June 13, 2009

Study nixes guilty dog assumptions

A New York researcher says dogs that appear guilty when being scolded by their owners can be innocent and simply responding to owners' verbal attacks.

Researchers such as Barnard College assistant professor Alexandra Horowitz insist they found that dogs appear to have a guilty look after being accused of misbehaving due to being scolded and not always due to actual guilt, The Daily Telegraph (Britain) said Saturday.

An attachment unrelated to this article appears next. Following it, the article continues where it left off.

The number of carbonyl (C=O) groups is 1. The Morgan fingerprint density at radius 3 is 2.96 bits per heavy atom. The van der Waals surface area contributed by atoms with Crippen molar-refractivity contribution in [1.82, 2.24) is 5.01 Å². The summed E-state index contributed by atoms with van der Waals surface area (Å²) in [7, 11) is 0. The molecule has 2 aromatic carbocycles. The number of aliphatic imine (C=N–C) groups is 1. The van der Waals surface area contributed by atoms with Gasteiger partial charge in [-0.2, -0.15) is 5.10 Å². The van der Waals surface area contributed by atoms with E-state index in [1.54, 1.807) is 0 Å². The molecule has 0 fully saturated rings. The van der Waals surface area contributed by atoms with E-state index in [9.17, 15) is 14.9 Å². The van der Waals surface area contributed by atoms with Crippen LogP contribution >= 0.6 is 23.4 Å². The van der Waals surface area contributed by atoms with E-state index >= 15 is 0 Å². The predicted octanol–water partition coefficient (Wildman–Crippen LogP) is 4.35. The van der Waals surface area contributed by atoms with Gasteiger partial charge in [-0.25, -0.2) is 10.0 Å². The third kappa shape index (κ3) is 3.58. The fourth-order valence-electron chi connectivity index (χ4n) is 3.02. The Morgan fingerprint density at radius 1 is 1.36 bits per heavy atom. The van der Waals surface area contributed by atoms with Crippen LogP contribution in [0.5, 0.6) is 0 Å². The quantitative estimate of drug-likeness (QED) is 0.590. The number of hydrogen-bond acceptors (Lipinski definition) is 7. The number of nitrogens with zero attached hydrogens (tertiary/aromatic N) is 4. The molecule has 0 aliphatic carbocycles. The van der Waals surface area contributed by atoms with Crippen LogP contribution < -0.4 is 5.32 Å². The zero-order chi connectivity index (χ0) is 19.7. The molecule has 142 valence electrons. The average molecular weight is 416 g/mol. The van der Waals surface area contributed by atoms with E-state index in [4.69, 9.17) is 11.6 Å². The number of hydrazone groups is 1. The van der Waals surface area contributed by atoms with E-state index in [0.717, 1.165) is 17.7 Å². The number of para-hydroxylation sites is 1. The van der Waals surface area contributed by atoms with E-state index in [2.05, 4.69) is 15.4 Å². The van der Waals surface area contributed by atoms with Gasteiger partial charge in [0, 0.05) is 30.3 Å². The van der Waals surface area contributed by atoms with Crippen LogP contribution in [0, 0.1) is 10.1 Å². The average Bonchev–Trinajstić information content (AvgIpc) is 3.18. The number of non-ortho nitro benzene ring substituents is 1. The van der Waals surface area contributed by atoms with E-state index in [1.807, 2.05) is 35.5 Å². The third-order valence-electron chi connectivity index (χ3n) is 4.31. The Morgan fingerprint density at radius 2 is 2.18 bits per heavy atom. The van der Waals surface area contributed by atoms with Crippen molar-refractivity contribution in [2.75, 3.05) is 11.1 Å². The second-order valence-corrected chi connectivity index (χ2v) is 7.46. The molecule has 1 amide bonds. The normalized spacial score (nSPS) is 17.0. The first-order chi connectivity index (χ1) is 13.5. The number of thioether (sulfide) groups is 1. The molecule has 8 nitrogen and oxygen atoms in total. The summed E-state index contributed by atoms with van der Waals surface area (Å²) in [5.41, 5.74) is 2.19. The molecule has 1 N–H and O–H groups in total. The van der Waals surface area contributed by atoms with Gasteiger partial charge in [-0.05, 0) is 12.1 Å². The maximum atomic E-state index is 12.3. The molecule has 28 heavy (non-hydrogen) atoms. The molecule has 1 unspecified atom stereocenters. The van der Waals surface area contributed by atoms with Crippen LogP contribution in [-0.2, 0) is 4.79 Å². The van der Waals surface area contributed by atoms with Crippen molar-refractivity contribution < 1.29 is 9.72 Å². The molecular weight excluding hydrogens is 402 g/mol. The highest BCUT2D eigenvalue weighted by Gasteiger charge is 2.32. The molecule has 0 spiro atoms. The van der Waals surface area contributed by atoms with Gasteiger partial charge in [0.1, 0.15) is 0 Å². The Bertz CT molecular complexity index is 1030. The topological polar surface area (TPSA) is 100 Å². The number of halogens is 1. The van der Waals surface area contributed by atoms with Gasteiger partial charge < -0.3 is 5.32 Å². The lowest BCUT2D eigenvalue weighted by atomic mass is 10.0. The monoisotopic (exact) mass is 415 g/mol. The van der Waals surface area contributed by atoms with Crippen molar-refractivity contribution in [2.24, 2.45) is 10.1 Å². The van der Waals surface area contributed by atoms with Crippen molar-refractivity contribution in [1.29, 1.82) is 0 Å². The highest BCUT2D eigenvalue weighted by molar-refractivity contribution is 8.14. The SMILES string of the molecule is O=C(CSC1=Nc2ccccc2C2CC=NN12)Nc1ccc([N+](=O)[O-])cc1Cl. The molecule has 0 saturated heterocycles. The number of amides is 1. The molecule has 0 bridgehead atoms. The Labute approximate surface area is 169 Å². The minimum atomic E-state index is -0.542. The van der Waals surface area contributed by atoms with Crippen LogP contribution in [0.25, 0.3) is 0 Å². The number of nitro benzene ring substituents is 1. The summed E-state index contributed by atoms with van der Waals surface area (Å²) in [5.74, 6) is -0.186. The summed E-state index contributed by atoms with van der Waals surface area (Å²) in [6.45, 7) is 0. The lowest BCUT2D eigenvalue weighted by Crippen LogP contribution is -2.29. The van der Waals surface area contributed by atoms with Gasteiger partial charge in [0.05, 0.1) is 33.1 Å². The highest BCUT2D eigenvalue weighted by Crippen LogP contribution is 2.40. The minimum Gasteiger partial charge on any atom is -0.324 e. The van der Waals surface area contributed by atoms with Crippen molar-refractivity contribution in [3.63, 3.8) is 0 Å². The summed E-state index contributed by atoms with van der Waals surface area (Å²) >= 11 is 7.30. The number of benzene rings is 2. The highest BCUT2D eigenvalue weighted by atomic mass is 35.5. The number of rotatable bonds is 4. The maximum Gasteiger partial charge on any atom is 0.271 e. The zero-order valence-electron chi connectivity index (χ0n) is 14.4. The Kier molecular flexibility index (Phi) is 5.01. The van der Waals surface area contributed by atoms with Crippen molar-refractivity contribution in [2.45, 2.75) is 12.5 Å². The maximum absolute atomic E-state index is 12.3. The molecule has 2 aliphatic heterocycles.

The study involved researchers informing participating dog owners their animal had misbehaved despite the fact the canines were completely innocent.

The researchers said informed owners claimed to notice a look of guilt in their animals while reprimanding the dogs, the Telegraph reported.

Horowitz, whose study was published in Behavioral Processes journal, said such an act represented owners projecting their values onto the innocent dogs.

Merely uttering a dog's name with a rising, accusatory tone is often enough to elicit pre-emptive submissive behavior, Horowitz said.

The results indicate that the so-called guilty look is a response to owner scolding; it is not expressed more often when actually guilty.